1

I have been handed an (ancient) database in SQLServer format containing rental records. These records can be modified by the customer while the rental is still in flight, if they want the drill for another 24 hours for instance. To indicate this, a new row is written to the database covering that additional period, and a pointer is left in the original record to say "this one modified me". The result is something like this:

pk   custId    prodId   overrideByPk   startDate   endDate
----------------------------------------------------------
1    1         1        0              1-1-2000    2-1-2000
2    1         1        3              1-2-2000    2-2-2000
3    1         1        4              3-2-2000    4-2-2000
4    1         1        0              4-2-2000    5-2-2000

These records represent two rental terms. The first ran for a single day in January, and the second ran from the 1st to the 5th of February. My goal is to produce output like this...

pk   custId    prodId   startDate   endDate
--------------------------------------------
1    1         1        1-1-2000    2-1-2000
2    1         1        1-2-2000    5-2-2000

It seems, based on the data I've looked at so far, that a record with a overrideByPk=0 is the last record in a string, even in a string of one row. Note that my example has separate date periods, but that's only for clarity. The customer may indeed return the item and the pick it back up the same day, so you can't look for discontinuities in the dates.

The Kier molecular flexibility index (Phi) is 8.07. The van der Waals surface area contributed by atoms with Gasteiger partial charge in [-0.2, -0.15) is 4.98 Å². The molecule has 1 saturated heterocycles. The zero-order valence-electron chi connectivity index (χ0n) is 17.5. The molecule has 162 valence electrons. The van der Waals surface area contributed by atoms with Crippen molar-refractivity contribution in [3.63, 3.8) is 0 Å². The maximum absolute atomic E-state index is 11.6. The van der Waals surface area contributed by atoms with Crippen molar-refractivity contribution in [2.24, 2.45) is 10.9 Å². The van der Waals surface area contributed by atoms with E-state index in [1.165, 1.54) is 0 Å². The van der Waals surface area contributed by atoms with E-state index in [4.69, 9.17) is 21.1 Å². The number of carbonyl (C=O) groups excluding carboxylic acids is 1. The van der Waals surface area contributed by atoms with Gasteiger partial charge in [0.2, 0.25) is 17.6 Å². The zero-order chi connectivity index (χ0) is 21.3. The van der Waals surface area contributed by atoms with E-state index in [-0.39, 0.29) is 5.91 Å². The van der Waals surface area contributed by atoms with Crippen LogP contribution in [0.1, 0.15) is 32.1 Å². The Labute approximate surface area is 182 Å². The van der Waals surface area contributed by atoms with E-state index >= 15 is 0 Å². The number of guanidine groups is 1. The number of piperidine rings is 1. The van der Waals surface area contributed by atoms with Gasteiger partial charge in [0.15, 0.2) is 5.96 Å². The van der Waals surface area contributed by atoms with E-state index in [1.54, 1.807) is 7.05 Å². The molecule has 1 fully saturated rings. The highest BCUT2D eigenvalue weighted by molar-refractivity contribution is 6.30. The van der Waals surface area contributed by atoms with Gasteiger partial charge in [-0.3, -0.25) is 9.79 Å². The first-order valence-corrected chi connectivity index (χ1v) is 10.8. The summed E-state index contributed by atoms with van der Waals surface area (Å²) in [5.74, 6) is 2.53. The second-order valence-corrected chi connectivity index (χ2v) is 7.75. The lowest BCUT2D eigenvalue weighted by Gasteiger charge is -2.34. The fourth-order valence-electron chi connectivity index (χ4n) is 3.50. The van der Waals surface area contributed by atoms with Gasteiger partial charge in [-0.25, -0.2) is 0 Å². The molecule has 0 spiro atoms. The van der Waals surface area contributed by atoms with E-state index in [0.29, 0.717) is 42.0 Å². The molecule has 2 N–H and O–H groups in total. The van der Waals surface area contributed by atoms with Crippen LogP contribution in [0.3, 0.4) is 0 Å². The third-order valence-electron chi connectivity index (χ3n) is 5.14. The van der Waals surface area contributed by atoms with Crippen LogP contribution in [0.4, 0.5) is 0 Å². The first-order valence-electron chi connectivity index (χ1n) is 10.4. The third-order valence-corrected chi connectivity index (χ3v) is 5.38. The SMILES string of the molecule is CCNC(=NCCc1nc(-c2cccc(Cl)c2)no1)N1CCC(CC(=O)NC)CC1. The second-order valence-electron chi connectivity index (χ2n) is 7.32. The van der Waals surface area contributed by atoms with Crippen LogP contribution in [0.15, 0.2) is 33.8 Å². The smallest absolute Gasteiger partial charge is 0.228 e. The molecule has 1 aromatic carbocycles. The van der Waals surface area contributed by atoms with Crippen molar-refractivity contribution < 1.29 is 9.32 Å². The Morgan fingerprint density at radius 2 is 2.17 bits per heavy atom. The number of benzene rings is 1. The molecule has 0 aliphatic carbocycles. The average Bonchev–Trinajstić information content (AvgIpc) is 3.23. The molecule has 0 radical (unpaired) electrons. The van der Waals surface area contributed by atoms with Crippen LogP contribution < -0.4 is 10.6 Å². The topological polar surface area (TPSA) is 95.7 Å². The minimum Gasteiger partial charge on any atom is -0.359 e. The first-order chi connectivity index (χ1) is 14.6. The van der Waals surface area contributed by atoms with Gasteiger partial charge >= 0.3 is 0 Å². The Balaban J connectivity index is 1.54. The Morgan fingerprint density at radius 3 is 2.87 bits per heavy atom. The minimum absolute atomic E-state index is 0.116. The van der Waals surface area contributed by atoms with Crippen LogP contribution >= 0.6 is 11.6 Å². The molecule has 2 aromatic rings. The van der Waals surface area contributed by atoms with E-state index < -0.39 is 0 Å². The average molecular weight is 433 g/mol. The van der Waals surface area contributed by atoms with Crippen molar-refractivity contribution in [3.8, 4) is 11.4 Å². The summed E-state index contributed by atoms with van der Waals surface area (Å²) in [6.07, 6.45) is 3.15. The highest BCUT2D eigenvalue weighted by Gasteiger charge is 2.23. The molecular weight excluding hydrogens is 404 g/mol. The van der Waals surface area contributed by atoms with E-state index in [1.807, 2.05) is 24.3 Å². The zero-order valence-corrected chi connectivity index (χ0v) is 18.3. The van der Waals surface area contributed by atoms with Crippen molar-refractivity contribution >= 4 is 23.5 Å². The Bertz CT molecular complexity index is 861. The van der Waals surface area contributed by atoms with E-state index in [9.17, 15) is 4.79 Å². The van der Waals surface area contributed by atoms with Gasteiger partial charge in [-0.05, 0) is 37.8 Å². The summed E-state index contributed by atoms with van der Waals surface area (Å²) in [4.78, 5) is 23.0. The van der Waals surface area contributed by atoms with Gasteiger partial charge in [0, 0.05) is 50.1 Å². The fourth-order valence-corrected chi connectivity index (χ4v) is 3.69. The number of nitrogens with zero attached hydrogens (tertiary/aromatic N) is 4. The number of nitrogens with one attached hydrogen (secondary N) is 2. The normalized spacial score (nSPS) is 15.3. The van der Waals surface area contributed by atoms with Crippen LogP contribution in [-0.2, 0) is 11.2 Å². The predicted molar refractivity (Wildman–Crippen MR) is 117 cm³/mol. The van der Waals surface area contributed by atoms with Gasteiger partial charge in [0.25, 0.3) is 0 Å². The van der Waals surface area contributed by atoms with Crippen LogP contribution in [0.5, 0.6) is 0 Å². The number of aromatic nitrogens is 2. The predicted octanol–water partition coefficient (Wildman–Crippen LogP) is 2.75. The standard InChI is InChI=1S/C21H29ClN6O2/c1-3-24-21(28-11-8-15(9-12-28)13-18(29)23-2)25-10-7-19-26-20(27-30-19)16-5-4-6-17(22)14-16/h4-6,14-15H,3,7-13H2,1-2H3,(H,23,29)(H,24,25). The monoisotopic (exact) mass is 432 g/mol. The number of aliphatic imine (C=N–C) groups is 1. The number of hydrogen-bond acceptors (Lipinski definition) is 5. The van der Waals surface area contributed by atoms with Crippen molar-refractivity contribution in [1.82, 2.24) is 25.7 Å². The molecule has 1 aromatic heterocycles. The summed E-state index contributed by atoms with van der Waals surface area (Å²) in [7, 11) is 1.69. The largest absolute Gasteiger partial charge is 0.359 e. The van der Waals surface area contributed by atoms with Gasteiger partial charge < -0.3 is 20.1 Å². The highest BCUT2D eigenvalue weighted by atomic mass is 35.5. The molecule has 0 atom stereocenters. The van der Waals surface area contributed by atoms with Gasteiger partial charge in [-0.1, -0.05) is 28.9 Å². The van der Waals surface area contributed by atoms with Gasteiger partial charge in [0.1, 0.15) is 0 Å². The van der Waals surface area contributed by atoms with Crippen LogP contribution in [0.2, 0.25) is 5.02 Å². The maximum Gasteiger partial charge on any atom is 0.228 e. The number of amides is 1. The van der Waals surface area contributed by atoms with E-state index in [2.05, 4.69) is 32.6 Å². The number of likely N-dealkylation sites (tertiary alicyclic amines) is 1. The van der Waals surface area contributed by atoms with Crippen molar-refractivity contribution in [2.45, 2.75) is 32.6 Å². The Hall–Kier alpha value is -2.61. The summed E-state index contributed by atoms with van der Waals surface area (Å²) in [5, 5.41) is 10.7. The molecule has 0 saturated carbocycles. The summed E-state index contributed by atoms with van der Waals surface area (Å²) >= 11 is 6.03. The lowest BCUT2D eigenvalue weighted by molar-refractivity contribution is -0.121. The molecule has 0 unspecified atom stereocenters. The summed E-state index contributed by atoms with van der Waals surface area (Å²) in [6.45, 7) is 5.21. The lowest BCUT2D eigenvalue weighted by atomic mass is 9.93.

I can do this in C# code by getting all the rows with zero, and then looking for those overrideByPk's repeatedly, but there are thousands of these and I am concerned about performance and code complexity. I seem to recall solving this in SQL in the past, but can no longer remember the trick (if it existed).

1

If you are using SQL 2012 as your tag indicates, then you can do this with a recursive CTE, although it's a little different since you find the child first and then the parents. But Take a look at the sample below.

The Setup

DECLARE @Rentals TABLE
    (
    PK INT NOT NULL
    , CustID INT NOT NULL
    , ProdID INT NOT NULL
    , OverrideByPK INT NOT NULL
    , StartDate DATE NOT NULL
    , EndDate DATE NOT NULL
    );

INSERT INTO @Rentals
        ( PK
        , CustID
        , ProdID
        , OverrideByPK
        , StartDate
        , EndDate
        )
VALUES  ( 1,1,1,0,'1/1/2000','2/1/2000')      
    , ( 2,1,1,3,'1/2/2000','2/2/2000')      
    , ( 3,1,1,4,'3/2/2000','4/2/2000')      
    , ( 4,1,1,0,'4/2/2000','5/2/2000');

The Query

WITH CTE_Rentals AS
    (
    SELECT R.PK AS PK
        , R.OverrideByPK AS NextPK
        , R.PK AS OldestPK
    FROM @Rentals AS R
    WHERE R.OverrideByPK = 0
    UNION ALL
    SELECT R.PK AS LastPK
        , R.overrideByPK
        , CR.OldestPK
    FROM @Rentals AS R
        INNER JOIN CTE_Rentals AS CR ON R.OverrideByPK = CR.PK
    WHERE R.OverrideByPK <> 0
    )
, CTE_Single AS
    (
    SELECT C.OldestPK AS LastPK
        , MIN(C.PK) AS FirstPK
    FROM CTE_Rentals AS C
    GROUP BY C.OldestPK 
    )
SELECT S.FirstPK
    , FirstRental.CustID
    , FirstRental.ProdID
    , FirstRental.StartDate
    , LastRental.EndDate
FROM CTE_Single AS S
    INNER JOIN @Rentals AS FirstRental ON FirstRental.PK = S.FirstPK
    INNER JOIN @Rentals AS LastRental ON LastRental.PK = S.LastPK;

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